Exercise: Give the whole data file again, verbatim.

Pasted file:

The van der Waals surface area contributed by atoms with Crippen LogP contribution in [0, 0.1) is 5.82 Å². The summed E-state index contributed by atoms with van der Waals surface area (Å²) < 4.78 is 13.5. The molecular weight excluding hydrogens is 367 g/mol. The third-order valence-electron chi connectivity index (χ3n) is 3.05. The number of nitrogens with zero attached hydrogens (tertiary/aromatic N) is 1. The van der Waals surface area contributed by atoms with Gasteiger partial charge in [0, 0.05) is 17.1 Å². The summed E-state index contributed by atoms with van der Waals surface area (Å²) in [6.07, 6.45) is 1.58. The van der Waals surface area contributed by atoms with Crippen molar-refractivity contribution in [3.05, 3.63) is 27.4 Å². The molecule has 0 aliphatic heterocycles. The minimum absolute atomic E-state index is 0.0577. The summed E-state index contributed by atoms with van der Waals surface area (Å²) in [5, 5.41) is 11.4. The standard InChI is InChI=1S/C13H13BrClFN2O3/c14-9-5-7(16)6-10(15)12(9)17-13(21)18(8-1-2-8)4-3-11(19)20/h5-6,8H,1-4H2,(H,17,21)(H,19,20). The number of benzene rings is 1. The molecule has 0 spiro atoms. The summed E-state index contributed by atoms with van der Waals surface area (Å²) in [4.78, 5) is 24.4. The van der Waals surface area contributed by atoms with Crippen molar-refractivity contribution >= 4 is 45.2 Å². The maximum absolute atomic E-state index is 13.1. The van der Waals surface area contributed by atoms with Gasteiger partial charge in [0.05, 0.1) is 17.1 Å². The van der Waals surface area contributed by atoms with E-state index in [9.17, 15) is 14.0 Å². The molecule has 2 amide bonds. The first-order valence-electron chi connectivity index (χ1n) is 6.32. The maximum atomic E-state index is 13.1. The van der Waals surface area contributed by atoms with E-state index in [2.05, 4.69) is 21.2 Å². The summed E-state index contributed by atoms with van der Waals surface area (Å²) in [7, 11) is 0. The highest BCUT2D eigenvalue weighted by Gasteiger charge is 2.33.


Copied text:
The van der Waals surface area contributed by atoms with Crippen LogP contribution in [0, 0.1) is 5.82 Å². The summed E-state index contributed by atoms with van der Waals surface area (Å²) < 4.78 is 13.5. The molecular weight excluding hydrogens is 367 g/mol. The third-order valence-electron chi connectivity index (χ3n) is 3.05. The number of nitrogens with zero attached hydrogens (tertiary/aromatic N) is 1. The van der Waals surface area contributed by atoms with Gasteiger partial charge in [0, 0.05) is 17.1 Å². The summed E-state index contributed by atoms with van der Waals surface area (Å²) in [6.07, 6.45) is 1.58. The van der Waals surface area contributed by atoms with Crippen molar-refractivity contribution in [3.05, 3.63) is 27.4 Å². The molecule has 0 aliphatic heterocycles. The minimum absolute atomic E-state index is 0.0577. The summed E-state index contributed by atoms with van der Waals surface area (Å²) in [5, 5.41) is 11.4. The standard InChI is InChI=1S/C13H13BrClFN2O3/c14-9-5-7(16)6-10(15)12(9)17-13(21)18(8-1-2-8)4-3-11(19)20/h5-6,8H,1-4H2,(H,17,21)(H,19,20). The number of benzene rings is 1. The molecule has 0 spiro atoms. The summed E-state index contributed by atoms with van der Waals surface area (Å²) in [4.78, 5) is 24.4. The van der Waals surface area contributed by atoms with Crippen molar-refractivity contribution >= 4 is 45.2 Å². The maximum absolute atomic E-state index is 13.1. The van der Waals surface area contributed by atoms with Gasteiger partial charge in [0.05, 0.1) is 17.1 Å². The van der Waals surface area contributed by atoms with E-state index in [9.17, 15) is 14.0 Å². The molecule has 2 amide bonds. The first-order valence-electron chi connectivity index (χ1n) is 6.32. The maximum atomic E-state index is 13.1. The van der Waals surface area contributed by atoms with E-state index in [2.05, 4.69) is 21.2 Å². The summed E-state index contributed by atoms with van der Waals surface area (Å²) in [7, 11) is 0. The highest BCUT2D eigenvalue weighted by Gasteiger charge is 2.33.